When I stopped by an Oregon yard sale during a recent road trip, I was stumped when I came across a strange, cast-iron pan with seven grooves. The lovely lady hosting the sale insisted that I use my dollar to purchase this mystery pan to make an even more mysterious dessert — aebleskiver. With my love for cooking and a challenge, her persistence caught the best of me. Now, I can confidently share with you what she shared with me, the traditional Danish dessert in all of its delicious glory!
Aebleskiver is more than just your run-of-the-mill recipe; it has a traditional style of preparation which I followed to the best of my ability. Believe it or not, one of the tools required to make traditional aebleskiver is knitting needles! Find the recipe, along with my variations, and a sprinkling of tips for beginner aebleskiver makers below!
Recipe adapted from Allrecipes.com. Makes about 25 aebleskivers.
2 egg whites
2 cups all-purpose flour
2 teaspoons baking powder
1 tablespoon white sugar
1/2 teaspoon baking soda
1/2 teaspoon salt
2 egg yolks
4 tablespoons butter, melted
2 cups buttermilk
Vegetable oil or butter for frying
2 apples, chopped into small cubes
Cinnamon to taste
Sugar to taste
1. First, the filling! If you want aebleskivers with the traditional filling in them, mix your apples, cinnamon, and sugar in a medium-sized bowl. However much cinnamon and sugar you want to add is up to you and your taste buds! (I also experimented with bacon and goat cheese, mixed berry jam, and good ol’ Nutella. All four fillings were delicious, and I encourage you to test out your own!)
2. In a glass or metal bowl, beat the egg whites with an electric mixer until they can hold a stiff peak. Set aside.
3. Mix together the flour, baking powder, salt, baking soda, sugar, egg yolks, melted butter, and buttermilk and beat until smooth. Gently fold in the egg whites last.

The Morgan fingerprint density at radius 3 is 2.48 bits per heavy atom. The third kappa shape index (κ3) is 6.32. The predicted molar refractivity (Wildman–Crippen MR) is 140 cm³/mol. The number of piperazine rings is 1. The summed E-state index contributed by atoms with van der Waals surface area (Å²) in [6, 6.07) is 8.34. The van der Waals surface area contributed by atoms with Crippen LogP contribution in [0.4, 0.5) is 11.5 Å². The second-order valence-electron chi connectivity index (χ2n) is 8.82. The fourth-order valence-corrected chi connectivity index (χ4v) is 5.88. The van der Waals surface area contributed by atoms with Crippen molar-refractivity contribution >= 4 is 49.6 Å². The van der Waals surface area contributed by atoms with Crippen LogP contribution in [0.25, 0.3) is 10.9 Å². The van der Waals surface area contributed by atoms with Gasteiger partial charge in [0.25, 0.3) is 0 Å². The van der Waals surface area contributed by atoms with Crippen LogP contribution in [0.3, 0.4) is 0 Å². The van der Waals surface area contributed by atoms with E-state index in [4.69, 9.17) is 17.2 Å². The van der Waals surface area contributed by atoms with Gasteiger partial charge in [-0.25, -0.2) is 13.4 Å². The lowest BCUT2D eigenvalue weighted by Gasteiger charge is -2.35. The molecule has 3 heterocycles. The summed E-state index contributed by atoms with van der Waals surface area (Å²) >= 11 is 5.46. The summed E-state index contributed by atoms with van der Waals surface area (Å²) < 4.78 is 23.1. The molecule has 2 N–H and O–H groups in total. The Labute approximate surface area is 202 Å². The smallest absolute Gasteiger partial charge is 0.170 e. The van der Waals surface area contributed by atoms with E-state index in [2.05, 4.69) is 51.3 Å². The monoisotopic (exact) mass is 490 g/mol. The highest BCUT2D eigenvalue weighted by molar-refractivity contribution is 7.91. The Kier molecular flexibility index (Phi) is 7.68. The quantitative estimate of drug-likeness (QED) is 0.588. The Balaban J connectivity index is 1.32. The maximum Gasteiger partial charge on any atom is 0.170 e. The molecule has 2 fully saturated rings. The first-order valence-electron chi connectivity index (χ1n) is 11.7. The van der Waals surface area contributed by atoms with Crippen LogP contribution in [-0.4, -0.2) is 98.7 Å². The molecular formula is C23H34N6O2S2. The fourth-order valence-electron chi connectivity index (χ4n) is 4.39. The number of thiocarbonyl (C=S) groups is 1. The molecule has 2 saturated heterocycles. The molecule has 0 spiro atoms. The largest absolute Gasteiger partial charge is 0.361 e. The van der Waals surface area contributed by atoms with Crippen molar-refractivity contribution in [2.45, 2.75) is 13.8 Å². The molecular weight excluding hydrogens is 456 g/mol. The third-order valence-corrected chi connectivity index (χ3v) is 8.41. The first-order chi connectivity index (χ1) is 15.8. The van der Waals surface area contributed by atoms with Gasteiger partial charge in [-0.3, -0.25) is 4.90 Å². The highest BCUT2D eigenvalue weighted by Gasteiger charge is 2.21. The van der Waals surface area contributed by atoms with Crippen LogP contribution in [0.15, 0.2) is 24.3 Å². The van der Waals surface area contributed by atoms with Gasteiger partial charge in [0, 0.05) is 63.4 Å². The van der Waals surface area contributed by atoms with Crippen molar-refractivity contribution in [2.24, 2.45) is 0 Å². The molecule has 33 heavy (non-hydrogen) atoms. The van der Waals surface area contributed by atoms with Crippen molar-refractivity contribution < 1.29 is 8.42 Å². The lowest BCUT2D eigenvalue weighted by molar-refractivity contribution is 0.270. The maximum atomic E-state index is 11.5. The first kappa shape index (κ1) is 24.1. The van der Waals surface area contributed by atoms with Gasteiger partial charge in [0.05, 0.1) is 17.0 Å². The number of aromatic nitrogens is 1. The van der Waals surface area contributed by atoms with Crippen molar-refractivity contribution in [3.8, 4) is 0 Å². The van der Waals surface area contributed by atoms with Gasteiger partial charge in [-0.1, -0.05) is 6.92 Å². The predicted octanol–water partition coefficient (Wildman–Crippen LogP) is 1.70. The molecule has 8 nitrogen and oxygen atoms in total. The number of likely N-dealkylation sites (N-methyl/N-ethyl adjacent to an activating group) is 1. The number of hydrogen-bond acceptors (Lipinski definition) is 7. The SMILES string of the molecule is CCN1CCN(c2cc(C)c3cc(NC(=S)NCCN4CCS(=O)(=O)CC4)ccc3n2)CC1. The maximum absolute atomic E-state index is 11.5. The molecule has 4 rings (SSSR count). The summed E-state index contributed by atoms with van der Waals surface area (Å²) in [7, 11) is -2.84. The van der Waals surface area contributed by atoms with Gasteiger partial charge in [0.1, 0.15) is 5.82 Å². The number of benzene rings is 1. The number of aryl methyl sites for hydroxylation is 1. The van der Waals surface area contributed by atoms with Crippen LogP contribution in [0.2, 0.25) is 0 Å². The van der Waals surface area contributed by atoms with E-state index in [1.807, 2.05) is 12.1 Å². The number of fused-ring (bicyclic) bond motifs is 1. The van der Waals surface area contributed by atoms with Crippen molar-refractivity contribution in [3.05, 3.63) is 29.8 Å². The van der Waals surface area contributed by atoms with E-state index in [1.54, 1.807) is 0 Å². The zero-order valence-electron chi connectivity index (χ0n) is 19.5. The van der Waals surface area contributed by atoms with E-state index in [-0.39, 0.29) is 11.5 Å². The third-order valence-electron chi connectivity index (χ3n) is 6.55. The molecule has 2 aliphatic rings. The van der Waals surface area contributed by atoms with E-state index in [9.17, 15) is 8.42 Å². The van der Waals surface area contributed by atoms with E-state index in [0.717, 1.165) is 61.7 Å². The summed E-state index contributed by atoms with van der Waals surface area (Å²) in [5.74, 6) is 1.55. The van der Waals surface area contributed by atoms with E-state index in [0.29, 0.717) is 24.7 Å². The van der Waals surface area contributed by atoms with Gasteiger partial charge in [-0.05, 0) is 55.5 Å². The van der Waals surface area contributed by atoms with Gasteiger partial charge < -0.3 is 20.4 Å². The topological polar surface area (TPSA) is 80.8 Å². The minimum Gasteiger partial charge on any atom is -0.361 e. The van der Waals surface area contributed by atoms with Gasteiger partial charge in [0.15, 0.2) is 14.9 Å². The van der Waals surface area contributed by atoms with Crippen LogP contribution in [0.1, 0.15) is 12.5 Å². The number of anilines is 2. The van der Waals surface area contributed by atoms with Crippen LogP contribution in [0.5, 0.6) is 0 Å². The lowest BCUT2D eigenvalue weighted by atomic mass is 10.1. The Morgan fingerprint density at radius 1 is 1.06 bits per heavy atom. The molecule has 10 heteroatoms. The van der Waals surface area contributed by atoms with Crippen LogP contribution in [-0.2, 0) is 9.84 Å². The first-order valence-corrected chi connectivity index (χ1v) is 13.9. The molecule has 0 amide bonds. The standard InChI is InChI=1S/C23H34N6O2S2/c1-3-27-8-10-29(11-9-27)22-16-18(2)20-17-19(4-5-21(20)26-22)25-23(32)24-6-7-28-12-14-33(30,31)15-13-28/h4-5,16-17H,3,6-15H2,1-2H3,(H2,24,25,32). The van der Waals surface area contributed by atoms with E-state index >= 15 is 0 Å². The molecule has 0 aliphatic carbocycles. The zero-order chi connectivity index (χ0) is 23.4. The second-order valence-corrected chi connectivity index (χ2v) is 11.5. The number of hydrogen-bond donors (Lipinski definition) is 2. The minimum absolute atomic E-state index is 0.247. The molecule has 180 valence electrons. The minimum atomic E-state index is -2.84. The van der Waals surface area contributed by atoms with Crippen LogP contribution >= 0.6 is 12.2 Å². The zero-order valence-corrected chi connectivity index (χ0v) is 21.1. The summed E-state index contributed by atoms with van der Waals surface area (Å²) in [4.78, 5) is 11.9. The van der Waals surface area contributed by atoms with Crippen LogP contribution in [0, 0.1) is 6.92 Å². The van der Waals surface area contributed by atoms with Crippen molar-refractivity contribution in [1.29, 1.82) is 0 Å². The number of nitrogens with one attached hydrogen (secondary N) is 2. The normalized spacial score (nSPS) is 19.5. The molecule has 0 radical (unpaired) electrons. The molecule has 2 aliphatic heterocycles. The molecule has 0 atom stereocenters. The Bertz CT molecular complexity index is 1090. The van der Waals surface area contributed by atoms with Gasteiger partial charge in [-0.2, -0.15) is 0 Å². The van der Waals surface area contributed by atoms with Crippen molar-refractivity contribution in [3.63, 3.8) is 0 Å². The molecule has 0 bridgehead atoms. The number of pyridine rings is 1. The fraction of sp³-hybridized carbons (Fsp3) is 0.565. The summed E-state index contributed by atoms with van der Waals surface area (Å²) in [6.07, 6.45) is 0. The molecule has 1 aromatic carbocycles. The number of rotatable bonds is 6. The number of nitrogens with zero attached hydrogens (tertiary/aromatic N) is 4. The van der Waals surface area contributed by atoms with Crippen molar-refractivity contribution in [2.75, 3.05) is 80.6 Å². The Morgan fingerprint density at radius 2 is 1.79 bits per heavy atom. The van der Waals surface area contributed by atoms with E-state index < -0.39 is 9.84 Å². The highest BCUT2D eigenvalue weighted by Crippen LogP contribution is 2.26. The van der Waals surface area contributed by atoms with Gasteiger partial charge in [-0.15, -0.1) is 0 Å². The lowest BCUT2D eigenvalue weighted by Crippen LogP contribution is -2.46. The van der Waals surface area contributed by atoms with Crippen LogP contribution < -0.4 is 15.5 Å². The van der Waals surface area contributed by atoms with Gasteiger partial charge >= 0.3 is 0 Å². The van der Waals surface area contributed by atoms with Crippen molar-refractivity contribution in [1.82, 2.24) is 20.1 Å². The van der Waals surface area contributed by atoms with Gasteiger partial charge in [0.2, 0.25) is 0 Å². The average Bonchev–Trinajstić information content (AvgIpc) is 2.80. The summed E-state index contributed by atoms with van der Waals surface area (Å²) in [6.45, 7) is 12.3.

4. Put about a teaspoon of vegetable oil or butter in the bottom of each pan cup and heat over the stove until hot. If you’ve never cooked aebleskiver before, I recommend starting with just one at a time! This way, you can get the feel of the technique needed to make one to perfection, working your way up to using the whole pan.
5. Pour one tablespoon of batter into a cup, add about a teaspoon of filling, followed quickly with the second tablespoon of batter. You can use a spoon, but I used a pastry bag for better control and speed when distributing the batter. It also helps if you can have a helper in the kitchen to put the filling in the batter for you. When the sides start to bubble, gently slide your knitting needles (I didn’t have any, so I used chopsticks) around the sides of the rising batter, gently and slowly in a turning motion to lift, and rotate the aebleskiver.
6. Once the batter is cooked, rotate the aebleskiver to its side to distribute the heat, making sure each is thoroughly cooked. It took me about four times making a single aebleskiver at a time to get the technique down after which I worked my way up to making multiple at a time.
While I recommend serving most dishes fresh, my aebleskivers kept for days in the refrigerator without deflating or becoming stale. They made for a great breakfast on the go the next few days! All the work you put into figuring out this recipe definitely pays off in the end.